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Sheriff Travis Contemplates Which International Students to Monitor First with No Probable Cause


Sheriff William Travis of Denton County recently stated in a North Texas Daily article that he believes that international students who “come from countries that don’t agree with the U.S.” should be watched closely, and wants to “make sure [the sheriff’s office] is in constant contact with these universities…[and] with Homeland Security and the FBI so [the sheriff’s office] know[s] what these students are doing at all times.” Unfortunately, implementation of this policy may prove rather difficult.


“Well, after some research, I’m a little stumped,” Sheriff Travis said, staring at the paperwork on his desk and twiddling a pen between his fingers. “I read that the U.S. has had disagreements with Israel recently, and have long-standing disputes over Israeli settlements and the Israel-Palestine peace process, so I guess they don’t agree with us ALL the time, but…” Sheriff Travis trailed off, drumming his fingers on his desk.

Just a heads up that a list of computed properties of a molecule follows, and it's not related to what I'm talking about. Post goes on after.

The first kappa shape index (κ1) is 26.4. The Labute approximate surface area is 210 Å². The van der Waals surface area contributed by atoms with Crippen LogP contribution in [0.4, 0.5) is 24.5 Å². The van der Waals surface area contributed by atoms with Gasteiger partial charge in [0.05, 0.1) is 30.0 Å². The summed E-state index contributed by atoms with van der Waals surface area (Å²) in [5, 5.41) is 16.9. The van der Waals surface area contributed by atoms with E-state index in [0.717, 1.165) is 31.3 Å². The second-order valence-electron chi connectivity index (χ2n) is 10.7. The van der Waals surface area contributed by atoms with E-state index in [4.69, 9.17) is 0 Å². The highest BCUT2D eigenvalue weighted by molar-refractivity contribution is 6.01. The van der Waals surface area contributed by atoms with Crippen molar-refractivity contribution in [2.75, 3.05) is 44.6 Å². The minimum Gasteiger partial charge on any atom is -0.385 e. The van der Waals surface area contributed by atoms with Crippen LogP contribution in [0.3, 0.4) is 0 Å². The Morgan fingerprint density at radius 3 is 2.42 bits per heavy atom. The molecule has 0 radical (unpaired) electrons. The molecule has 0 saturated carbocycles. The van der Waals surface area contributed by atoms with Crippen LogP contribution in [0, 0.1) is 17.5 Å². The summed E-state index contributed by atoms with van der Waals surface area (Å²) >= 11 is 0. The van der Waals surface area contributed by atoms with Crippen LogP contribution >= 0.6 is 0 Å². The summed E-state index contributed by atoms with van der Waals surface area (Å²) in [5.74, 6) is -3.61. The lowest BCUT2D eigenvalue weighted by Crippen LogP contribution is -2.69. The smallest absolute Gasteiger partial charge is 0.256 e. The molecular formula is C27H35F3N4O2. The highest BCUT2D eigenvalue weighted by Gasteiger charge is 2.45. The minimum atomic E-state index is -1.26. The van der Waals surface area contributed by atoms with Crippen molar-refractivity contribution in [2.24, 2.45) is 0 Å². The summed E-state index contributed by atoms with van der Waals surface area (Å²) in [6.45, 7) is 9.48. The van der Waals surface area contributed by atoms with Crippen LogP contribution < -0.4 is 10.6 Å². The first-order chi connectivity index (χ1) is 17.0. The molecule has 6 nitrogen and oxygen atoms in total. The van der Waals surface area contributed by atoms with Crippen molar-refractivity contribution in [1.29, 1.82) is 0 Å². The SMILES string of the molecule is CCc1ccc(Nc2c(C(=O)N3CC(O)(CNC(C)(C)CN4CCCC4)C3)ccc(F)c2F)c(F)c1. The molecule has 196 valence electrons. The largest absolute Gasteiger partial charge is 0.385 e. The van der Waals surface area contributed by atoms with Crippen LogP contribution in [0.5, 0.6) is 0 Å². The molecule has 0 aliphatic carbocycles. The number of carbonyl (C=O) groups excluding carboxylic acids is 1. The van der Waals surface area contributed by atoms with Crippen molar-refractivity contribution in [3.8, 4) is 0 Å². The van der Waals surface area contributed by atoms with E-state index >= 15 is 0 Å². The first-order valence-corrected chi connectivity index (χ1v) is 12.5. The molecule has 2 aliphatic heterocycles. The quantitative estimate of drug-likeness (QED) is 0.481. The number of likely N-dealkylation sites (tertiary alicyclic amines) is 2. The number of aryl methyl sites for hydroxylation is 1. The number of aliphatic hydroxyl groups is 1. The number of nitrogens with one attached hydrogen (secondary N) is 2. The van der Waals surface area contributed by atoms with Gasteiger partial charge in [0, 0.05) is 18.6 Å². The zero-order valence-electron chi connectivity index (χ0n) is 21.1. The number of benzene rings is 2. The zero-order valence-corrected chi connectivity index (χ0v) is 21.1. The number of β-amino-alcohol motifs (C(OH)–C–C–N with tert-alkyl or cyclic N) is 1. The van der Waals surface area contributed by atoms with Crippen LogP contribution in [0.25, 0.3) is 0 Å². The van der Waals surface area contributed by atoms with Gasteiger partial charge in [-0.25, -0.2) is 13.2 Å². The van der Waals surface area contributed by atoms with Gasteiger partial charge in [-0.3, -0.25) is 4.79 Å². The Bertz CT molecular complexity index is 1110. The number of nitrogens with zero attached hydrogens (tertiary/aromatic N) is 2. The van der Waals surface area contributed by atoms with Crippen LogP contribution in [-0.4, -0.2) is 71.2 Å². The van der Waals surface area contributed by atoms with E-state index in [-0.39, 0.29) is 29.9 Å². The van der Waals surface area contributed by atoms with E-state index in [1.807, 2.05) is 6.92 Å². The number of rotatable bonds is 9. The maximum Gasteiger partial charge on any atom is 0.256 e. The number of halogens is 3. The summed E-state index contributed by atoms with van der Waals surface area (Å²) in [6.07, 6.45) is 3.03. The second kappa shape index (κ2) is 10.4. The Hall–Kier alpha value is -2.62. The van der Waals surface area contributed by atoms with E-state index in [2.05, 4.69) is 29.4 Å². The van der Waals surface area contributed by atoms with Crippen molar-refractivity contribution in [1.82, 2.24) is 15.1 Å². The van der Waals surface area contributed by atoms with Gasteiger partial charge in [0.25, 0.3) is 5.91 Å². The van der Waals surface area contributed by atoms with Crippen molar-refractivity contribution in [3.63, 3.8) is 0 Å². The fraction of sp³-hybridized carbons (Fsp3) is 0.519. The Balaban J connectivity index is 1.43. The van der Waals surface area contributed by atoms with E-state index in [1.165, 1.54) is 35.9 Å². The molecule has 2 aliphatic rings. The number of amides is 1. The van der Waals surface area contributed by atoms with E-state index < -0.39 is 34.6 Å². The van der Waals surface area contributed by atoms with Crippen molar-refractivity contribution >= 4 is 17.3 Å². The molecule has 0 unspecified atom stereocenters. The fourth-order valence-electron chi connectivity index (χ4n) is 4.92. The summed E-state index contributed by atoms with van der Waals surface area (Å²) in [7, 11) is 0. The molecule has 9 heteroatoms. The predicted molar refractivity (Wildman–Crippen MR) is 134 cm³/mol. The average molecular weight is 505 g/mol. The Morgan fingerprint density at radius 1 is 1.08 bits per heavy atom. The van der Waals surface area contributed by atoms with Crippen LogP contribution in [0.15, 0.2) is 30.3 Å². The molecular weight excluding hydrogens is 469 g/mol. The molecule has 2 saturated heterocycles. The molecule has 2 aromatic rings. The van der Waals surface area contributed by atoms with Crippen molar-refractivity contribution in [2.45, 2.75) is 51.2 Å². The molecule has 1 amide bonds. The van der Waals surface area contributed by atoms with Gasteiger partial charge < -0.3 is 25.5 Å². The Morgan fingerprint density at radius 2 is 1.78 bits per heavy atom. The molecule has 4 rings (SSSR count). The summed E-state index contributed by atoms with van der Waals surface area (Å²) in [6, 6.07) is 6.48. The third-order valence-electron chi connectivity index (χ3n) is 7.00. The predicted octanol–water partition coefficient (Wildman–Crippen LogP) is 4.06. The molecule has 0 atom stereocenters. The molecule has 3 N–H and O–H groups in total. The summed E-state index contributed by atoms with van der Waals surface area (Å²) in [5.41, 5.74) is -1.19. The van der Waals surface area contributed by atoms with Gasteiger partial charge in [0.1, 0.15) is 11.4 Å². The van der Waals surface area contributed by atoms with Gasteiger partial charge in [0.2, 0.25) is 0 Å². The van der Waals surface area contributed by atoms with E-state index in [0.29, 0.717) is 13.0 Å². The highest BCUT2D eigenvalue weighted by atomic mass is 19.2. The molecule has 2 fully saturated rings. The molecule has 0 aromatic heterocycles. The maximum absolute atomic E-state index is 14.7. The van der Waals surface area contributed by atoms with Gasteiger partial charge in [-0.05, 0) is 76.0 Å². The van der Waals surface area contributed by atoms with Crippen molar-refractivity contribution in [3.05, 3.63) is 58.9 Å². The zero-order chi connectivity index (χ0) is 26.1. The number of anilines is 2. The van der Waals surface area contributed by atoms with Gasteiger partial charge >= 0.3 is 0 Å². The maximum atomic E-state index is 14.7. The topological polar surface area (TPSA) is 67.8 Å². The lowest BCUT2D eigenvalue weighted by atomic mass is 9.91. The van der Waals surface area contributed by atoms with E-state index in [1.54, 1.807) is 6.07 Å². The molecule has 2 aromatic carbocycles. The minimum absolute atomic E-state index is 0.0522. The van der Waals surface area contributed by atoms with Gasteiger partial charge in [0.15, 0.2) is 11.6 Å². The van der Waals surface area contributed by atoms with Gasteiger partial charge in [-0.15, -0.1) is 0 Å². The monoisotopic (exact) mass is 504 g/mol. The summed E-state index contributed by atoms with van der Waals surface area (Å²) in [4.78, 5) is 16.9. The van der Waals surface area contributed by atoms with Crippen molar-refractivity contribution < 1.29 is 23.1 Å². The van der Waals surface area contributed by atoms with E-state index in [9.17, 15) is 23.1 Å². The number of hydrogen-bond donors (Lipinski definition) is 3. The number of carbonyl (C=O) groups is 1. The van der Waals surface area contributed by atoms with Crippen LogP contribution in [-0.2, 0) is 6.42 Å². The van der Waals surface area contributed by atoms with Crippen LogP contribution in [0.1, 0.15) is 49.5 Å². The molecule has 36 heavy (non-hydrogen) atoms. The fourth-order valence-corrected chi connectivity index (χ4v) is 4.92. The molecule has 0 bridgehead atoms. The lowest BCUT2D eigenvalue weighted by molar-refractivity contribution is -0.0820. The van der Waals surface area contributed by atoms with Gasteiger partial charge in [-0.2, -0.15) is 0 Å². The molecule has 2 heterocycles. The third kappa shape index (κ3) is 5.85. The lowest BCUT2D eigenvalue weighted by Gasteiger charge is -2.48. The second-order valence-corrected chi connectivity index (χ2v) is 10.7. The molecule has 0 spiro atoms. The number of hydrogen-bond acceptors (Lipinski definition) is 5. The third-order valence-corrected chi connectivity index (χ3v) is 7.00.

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After a while, he looked back up, saying, “I know! Pakistani students! They’re Moslems!” Unfortunately, upon news that the Pakistani government and military frequently collaborate and work together with the U.S. in mutual anti-terror operations, he sunk back into his chair, visibly crestfallen.


A long period of silence passed before the sheriff looked up once more at our correspondent and said,  “Honestly, I kinda had Saudi Arabia in mind when I said that. But, uh, it turns out they’ve been staunch allies of the U.S. for awhile, and we get a lot of oil from them and do military stuff with them, even though we disagree sometimes too.” After a few moments of uncomfortable silence, he began cross referencing Denton County’s laws with state and federal laws, seeing if there was anything that allowed tracking international students simply “if they’re brown and have an accent.” 


When asked about his feelings regarding students from Russia, a country with increasingly strained ties to the U.S., Travis waved our correspondent out of the office without looking up from his computer, saying “yeah, yeah.”


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